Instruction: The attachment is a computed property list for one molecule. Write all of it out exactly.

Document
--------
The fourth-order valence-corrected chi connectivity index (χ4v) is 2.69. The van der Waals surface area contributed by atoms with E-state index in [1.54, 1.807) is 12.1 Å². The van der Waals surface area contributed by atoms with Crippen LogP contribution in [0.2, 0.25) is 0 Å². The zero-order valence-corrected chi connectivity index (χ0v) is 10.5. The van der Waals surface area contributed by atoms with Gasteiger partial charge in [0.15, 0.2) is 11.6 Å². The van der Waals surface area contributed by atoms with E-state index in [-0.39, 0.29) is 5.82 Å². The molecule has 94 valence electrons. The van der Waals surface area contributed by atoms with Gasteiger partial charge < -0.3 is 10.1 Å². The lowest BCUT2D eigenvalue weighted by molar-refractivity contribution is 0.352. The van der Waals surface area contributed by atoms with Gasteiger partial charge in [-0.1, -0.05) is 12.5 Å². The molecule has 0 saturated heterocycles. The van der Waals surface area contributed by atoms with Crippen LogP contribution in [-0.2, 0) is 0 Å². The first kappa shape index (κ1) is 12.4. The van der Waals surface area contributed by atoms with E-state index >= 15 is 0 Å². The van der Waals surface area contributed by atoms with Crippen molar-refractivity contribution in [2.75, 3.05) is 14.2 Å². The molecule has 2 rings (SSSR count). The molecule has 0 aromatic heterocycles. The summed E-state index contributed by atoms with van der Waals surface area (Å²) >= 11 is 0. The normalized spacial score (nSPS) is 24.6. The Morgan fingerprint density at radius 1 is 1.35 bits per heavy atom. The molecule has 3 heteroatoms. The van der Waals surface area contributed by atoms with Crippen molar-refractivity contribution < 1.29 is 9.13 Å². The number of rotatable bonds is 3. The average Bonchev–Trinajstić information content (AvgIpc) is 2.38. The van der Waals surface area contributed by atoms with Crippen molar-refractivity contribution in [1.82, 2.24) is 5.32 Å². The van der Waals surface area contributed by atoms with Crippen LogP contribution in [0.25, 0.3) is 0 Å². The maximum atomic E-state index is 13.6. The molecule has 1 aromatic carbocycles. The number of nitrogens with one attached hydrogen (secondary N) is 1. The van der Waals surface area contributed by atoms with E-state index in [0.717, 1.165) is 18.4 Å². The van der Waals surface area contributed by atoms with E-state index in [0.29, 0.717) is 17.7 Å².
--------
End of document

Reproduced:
The fourth-order valence-corrected chi connectivity index (χ4v) is 2.69. The van der Waals surface area contributed by atoms with E-state index in [1.54, 1.807) is 12.1 Å². The van der Waals surface area contributed by atoms with Crippen LogP contribution in [0.2, 0.25) is 0 Å². The zero-order valence-corrected chi connectivity index (χ0v) is 10.5. The van der Waals surface area contributed by atoms with Gasteiger partial charge in [0.15, 0.2) is 11.6 Å². The van der Waals surface area contributed by atoms with E-state index in [-0.39, 0.29) is 5.82 Å². The molecule has 94 valence electrons. The van der Waals surface area contributed by atoms with Gasteiger partial charge < -0.3 is 10.1 Å². The lowest BCUT2D eigenvalue weighted by molar-refractivity contribution is 0.352. The van der Waals surface area contributed by atoms with Gasteiger partial charge in [-0.1, -0.05) is 12.5 Å². The molecule has 0 saturated heterocycles. The van der Waals surface area contributed by atoms with Crippen LogP contribution in [-0.2, 0) is 0 Å². The first kappa shape index (κ1) is 12.4. The van der Waals surface area contributed by atoms with E-state index >= 15 is 0 Å². The van der Waals surface area contributed by atoms with Crippen molar-refractivity contribution in [2.75, 3.05) is 14.2 Å². The molecule has 2 rings (SSSR count). The molecule has 0 aromatic heterocycles. The summed E-state index contributed by atoms with van der Waals surface area (Å²) >= 11 is 0. The normalized spacial score (nSPS) is 24.6. The Morgan fingerprint density at radius 1 is 1.35 bits per heavy atom. The molecule has 3 heteroatoms. The van der Waals surface area contributed by atoms with Crippen molar-refractivity contribution < 1.29 is 9.13 Å². The number of rotatable bonds is 3. The average Bonchev–Trinajstić information content (AvgIpc) is 2.38. The van der Waals surface area contributed by atoms with Crippen molar-refractivity contribution in [1.82, 2.24) is 5.32 Å². The van der Waals surface area contributed by atoms with Crippen LogP contribution in [0.25, 0.3) is 0 Å². The maximum atomic E-state index is 13.6. The molecule has 1 aromatic carbocycles. The number of nitrogens with one attached hydrogen (secondary N) is 1. The van der Waals surface area contributed by atoms with E-state index in [0.717, 1.165) is 18.4 Å². The van der Waals surface area contributed by atoms with E-state index in [0.29, 0.717) is 17.7 Å².